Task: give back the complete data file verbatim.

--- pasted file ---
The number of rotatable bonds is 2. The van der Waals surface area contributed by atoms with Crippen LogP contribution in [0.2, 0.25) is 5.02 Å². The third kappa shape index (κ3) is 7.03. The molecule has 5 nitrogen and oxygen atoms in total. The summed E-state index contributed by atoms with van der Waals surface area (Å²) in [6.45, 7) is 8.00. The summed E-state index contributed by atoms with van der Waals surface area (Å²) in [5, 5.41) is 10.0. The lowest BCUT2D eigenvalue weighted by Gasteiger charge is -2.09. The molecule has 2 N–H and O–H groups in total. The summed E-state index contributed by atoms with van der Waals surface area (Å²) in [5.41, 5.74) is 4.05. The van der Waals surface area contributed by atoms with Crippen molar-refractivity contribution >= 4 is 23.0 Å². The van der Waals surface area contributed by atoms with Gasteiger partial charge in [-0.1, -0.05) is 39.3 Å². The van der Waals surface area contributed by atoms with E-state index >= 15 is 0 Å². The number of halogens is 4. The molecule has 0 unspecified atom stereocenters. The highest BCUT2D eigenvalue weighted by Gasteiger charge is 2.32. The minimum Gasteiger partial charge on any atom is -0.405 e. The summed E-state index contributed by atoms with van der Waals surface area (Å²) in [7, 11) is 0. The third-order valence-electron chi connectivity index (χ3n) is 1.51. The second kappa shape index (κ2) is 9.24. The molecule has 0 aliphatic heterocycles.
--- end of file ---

The number of rotatable bonds is 2. The van der Waals surface area contributed by atoms with Crippen LogP contribution in [0.2, 0.25) is 5.02 Å². The third kappa shape index (κ3) is 7.03. The molecule has 5 nitrogen and oxygen atoms in total. The summed E-state index contributed by atoms with van der Waals surface area (Å²) in [6.45, 7) is 8.00. The summed E-state index contributed by atoms with van der Waals surface area (Å²) in [5, 5.41) is 10.0. The lowest BCUT2D eigenvalue weighted by Gasteiger charge is -2.09. The molecule has 2 N–H and O–H groups in total. The summed E-state index contributed by atoms with van der Waals surface area (Å²) in [5.41, 5.74) is 4.05. The van der Waals surface area contributed by atoms with Crippen molar-refractivity contribution >= 4 is 23.0 Å². The van der Waals surface area contributed by atoms with Gasteiger partial charge in [-0.1, -0.05) is 39.3 Å². The van der Waals surface area contributed by atoms with E-state index >= 15 is 0 Å². The number of halogens is 4. The molecule has 0 unspecified atom stereocenters. The highest BCUT2D eigenvalue weighted by Gasteiger charge is 2.32. The minimum Gasteiger partial charge on any atom is -0.405 e. The summed E-state index contributed by atoms with van der Waals surface area (Å²) in [7, 11) is 0. The third-order valence-electron chi connectivity index (χ3n) is 1.51. The second kappa shape index (κ2) is 9.24. The molecule has 0 aliphatic heterocycles.